Click here to read the results of my January 2020 Mount TBR Challenge.


Hey, hey, I read three memoirs this month, so I am already 1/4 of the way to the total number I wanted to read this year. I recommend all three, which are:

“The Long Hello: Memory, My Mother, and Me” by Cathie Borrie

Borrie intersperses stories of her growing up with her (then) current day of taking care of her mother with Alzheimer’s.

“Life Undercover: Coming of Age in the CIA” by Amaryllis Fox

Fox writes about her life from her childhood through her life in the CIA through her resignation and her life after. I wouldn’t normally read a memoir like this, but I am glad that I did. It gave me a peek into a life that I could never imagine living.

“The Unwinding of the Miracle: a Memoir of Life, Death, and Everything that Comes After” by Julie Yip-Williams

Yip-Williams had stage 4 colon cancer when she started writing this book. She writes about living and dying with cancer, as well as her childhood in Vietnam where she was born blind. Especially touching is her letter to her children in chapter 2.

Writing 250 words five days a week

I far surpassed my word count, even on the week that I had tendonitis in my left arm, although that meant that I had to type one handed on some days. I got one story idea out of my writing, which I need to flesh out.

Five days a week I will limit my social media: 15 minutes maximum for Facebook and 15 minutes maximum for Twitter.

I achieved this goal, and I found it to be very beneficial, although at times hard, because on the days that I was really tired, I found myself at first wanting to distract myself with social media. I have managed to break the habit, and now instead I look for something that really needs to be done, such as organizing my photo albums.

According to this article, you need down time to be creative anyway.

Read 5 creative nonfiction essays per week.

I found this to be particularly eye opening. You really need to think about the creative part of your nonfiction essay, as magazines and editors are always looking for new ways a subject is tackled. 

I particularly enjoyed the first three winning pieces in WOW’s 2020 Q1 Contest. Click here to access the following essays:

“Bugs: When I knew it was time to leave him” by Meghan Beaudry 

Beaudry describes her marriage before and after her illness, and how being able to get rid of a bug meant independence.

“The Hole” by Kelley Allen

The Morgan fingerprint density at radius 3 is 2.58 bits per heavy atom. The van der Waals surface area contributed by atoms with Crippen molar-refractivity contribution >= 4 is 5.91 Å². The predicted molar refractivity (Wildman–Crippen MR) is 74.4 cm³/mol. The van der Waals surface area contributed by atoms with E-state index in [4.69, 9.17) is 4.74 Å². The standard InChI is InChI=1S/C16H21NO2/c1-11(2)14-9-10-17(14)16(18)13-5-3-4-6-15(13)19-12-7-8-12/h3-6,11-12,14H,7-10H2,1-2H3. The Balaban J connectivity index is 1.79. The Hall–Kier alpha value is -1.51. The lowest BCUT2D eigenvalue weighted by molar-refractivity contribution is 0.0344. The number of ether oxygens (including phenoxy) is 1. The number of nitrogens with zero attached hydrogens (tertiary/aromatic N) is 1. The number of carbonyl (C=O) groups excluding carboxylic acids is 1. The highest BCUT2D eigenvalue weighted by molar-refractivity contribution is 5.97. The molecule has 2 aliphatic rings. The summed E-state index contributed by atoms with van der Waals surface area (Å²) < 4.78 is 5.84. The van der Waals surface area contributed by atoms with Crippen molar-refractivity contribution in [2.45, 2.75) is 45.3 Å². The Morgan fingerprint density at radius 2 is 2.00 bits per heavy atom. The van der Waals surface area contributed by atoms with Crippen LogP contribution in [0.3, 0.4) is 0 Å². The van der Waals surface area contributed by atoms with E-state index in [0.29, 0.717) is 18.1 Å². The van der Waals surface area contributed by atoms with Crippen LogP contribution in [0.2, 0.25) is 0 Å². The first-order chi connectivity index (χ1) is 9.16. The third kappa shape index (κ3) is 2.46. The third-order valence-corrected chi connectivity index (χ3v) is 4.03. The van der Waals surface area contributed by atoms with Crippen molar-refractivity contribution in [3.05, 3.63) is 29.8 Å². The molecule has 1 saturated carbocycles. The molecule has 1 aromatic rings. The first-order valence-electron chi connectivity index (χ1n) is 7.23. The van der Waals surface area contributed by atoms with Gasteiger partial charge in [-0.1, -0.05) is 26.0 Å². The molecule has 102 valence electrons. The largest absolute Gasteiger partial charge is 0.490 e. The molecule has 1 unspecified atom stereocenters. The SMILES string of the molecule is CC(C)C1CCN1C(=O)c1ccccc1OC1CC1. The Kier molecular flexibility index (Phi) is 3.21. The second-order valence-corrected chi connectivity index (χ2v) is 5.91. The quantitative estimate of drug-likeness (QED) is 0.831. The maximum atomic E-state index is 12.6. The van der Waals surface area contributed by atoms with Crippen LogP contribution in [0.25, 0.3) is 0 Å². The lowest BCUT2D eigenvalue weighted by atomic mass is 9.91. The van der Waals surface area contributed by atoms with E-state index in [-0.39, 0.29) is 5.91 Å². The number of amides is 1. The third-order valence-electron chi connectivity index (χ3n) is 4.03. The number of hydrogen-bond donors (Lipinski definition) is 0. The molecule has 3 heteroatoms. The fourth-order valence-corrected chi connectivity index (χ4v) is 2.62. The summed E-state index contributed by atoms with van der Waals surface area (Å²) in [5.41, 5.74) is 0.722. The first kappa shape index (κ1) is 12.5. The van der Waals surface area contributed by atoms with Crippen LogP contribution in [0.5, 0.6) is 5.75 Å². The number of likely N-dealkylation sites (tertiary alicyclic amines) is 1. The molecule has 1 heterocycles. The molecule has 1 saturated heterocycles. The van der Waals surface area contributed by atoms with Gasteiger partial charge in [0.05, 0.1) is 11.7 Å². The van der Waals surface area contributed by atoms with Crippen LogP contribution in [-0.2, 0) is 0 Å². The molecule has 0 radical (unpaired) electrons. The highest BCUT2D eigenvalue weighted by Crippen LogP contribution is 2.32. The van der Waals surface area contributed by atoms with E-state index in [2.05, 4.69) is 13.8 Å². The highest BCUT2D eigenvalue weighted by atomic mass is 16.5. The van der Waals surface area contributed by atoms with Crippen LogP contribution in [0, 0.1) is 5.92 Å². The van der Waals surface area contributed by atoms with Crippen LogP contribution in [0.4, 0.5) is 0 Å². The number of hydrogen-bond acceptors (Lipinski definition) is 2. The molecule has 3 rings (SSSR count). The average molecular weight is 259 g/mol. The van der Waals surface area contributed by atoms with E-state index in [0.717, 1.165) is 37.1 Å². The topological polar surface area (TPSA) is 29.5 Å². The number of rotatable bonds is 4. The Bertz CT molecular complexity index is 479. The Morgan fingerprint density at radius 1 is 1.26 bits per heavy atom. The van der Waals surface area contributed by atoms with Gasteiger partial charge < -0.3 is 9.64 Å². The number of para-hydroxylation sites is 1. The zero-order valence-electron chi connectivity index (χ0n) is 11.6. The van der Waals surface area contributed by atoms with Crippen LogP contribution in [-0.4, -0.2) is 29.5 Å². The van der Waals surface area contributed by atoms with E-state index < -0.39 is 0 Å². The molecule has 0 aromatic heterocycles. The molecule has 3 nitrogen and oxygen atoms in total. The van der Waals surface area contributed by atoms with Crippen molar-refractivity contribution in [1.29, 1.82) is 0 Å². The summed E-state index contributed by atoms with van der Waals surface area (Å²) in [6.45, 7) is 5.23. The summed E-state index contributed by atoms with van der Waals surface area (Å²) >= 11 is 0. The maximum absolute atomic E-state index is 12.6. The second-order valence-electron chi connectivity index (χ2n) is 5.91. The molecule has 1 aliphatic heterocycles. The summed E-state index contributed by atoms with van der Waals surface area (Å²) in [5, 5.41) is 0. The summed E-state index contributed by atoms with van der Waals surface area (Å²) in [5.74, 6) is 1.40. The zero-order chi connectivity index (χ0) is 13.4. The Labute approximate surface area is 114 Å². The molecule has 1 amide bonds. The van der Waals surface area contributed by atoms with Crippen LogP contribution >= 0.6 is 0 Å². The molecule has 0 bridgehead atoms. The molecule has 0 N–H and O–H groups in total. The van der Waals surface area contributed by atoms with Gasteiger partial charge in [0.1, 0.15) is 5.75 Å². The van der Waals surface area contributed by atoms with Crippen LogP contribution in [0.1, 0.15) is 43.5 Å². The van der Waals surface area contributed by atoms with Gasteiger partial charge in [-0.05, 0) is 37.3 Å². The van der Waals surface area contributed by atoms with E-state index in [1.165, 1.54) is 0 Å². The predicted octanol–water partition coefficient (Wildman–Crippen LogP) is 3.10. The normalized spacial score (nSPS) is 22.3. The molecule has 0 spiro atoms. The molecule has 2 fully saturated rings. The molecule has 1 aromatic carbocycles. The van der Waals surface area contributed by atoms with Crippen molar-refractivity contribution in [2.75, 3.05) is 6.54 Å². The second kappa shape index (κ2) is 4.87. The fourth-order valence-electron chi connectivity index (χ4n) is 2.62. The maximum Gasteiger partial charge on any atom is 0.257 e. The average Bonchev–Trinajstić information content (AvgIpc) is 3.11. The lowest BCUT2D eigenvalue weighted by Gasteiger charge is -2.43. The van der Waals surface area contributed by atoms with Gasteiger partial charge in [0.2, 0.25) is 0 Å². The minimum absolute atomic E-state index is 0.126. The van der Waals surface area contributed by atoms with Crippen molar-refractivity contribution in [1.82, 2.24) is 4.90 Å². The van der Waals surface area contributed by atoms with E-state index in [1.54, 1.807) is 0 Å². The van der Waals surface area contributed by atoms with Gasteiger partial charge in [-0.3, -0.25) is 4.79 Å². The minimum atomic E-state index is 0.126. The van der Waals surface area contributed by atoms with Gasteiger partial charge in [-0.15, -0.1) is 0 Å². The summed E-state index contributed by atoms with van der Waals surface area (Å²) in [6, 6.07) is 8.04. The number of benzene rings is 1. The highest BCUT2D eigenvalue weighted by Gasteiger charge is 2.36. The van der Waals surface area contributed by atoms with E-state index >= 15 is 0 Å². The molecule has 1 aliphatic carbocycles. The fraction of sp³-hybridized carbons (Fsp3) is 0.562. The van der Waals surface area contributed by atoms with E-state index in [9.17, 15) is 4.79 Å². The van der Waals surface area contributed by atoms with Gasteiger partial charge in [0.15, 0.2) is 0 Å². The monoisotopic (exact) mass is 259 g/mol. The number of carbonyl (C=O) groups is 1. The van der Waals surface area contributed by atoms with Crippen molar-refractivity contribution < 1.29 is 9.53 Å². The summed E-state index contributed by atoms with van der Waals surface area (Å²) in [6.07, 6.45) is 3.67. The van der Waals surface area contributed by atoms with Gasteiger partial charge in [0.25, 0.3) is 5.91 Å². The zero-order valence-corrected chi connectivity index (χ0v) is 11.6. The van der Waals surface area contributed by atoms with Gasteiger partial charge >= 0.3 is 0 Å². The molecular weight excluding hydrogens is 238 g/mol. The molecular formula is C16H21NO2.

The twist at the end shocked me.

“Zucchini Bread Keeps Away the Dead” by Julide J Kroeker

Kroeker describes various ways she could kill herself and then ultimately why she would not.

Read 2 picture books per week.

I read more than 2 picture books per week. These are my favourites:

“Ping” by Ani Castillo

This is a very philosophical book in which a ping represents you and a pong the other.

“Nine Months Before a Baby is Born” by Miranda Paul and Jason Chin

I especially recommend this to parents who are expecting a second child.

“It Began With a Page: How Gyo Fujikawa Drew the Way” by Kyo Maclear

How a Japanese girl who felt invisible in America introduced diversity in children’s books. “Babies”, published in 1963, became one of the first children’s books to introduce multiracial characters.

Attend 12 writer’s events, whether these are workshops or writing circles or talks.

WriteOnCon currently has free Showcase webinars, and I watched the one on critiques, which was presented by Olivia Hinebaugh.

Spend one hour a week working on one of my many guided journals.

This was one of the most difficult goals to achieve, and I usually left it until the end of the week, but I did do it. My favourite journal was:

Blog one time a week except if I am on holidays.

Feel free to read my previous entries to confirm this.

Write about 10 objects for my “Cabinet of Curiosities” object diary per month.

This also was a challenge, and I left it until later in the month.

One fascinating thing I learned about while doing my research was the former East German company Expertic, which I have some pieces from.

How did you do? If you are having troubles meeting your goals, it may be because you are having difficulty changing your habits, and this article explains why.

Shoe’s Sunday Stories

@Copyright 2020 Linda Schueler